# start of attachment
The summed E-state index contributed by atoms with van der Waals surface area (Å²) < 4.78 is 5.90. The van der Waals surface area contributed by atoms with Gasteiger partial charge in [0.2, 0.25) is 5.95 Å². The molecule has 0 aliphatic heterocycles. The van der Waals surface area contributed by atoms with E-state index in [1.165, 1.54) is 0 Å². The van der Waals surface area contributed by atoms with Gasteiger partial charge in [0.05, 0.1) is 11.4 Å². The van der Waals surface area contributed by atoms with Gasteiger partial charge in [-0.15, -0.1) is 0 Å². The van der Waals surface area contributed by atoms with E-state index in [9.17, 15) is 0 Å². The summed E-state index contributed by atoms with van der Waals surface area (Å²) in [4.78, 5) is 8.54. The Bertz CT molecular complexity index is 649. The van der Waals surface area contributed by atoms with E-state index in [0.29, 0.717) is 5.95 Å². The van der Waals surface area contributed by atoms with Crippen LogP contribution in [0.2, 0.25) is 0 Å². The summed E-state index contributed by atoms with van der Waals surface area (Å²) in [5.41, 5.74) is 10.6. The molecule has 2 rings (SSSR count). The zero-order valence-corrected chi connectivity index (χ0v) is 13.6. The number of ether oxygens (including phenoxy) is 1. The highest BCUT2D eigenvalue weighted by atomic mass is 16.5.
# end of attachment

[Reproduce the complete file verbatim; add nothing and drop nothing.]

The summed E-state index contributed by atoms with van der Waals surface area (Å²) < 4.78 is 5.90. The van der Waals surface area contributed by atoms with Gasteiger partial charge in [0.2, 0.25) is 5.95 Å². The molecule has 0 aliphatic heterocycles. The van der Waals surface area contributed by atoms with E-state index in [1.165, 1.54) is 0 Å². The van der Waals surface area contributed by atoms with Gasteiger partial charge in [0.05, 0.1) is 11.4 Å². The van der Waals surface area contributed by atoms with Gasteiger partial charge in [-0.15, -0.1) is 0 Å². The van der Waals surface area contributed by atoms with E-state index in [9.17, 15) is 0 Å². The summed E-state index contributed by atoms with van der Waals surface area (Å²) in [4.78, 5) is 8.54. The Bertz CT molecular complexity index is 649. The van der Waals surface area contributed by atoms with E-state index in [0.29, 0.717) is 5.95 Å². The van der Waals surface area contributed by atoms with Crippen LogP contribution in [0.2, 0.25) is 0 Å². The summed E-state index contributed by atoms with van der Waals surface area (Å²) in [5.41, 5.74) is 10.6. The molecule has 2 rings (SSSR count). The zero-order valence-corrected chi connectivity index (χ0v) is 13.6. The number of ether oxygens (including phenoxy) is 1. The highest BCUT2D eigenvalue weighted by atomic mass is 16.5.